Washington City, 1839, viewed from across the Anacostia River.
What happens when recent enemies travel together for two months, through a land where one of the travelers is reviled?
In 1836-37, that is precisely what Mexican President Antonio López de Santa Anna, his translator Colonel Juan Almonte, and Republic of Texas officials Barnard Bee, George Washington Hockley, and William H. Patton did. Earlier in 1836, they had been on opposite sides of the Texas Revolution. But now they crossed the United States together, causing a sensation where they stopped. The five men headed toward Washington to meet Andrew Jackson, seventh President of the United States.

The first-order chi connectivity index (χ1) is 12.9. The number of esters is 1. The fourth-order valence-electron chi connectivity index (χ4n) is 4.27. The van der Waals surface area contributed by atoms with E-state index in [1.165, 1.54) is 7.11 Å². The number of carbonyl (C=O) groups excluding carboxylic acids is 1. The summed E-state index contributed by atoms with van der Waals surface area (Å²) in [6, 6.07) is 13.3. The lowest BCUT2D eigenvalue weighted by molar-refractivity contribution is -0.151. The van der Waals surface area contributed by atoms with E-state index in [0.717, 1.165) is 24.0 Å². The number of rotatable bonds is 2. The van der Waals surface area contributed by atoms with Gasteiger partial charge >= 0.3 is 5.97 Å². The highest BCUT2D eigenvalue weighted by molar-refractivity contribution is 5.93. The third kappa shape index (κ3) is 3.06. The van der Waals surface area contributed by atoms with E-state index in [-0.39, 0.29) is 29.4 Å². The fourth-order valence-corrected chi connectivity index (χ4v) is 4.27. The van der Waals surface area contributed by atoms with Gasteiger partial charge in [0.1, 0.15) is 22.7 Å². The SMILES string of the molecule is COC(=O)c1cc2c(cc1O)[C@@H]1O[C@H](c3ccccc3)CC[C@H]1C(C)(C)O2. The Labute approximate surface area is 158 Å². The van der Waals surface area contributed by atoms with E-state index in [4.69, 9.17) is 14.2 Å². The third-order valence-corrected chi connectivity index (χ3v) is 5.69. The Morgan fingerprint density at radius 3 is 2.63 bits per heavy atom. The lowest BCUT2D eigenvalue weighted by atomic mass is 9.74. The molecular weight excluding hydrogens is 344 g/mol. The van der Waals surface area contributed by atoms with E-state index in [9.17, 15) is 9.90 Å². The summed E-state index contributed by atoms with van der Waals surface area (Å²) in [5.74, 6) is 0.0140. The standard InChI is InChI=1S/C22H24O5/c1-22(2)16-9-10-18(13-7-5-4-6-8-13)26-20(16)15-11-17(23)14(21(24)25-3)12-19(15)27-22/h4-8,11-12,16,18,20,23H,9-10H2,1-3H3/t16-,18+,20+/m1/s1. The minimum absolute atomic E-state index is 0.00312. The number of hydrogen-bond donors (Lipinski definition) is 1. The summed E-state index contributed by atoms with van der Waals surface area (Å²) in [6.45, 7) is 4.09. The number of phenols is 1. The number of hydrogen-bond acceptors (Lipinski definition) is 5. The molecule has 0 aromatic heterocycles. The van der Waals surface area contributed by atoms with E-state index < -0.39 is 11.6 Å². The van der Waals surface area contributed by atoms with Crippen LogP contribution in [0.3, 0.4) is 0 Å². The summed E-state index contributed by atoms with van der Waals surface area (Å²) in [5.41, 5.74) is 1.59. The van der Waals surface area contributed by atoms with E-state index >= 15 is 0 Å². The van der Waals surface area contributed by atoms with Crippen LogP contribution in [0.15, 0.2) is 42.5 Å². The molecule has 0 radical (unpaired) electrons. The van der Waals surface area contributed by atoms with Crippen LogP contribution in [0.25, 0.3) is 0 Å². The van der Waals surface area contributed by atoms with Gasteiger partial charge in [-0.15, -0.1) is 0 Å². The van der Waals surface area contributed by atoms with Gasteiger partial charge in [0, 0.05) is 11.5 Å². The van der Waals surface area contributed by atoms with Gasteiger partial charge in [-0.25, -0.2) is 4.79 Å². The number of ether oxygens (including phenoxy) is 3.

“Santa Anna Goes to Washington” tells this little-known story. The five men’s travels offer us a glimpse into how people from the United States perceived Mexicans less than a decade before the two countries fought a war that decided the fate of a continent. Come join in the journey.
David Patrick McKenzie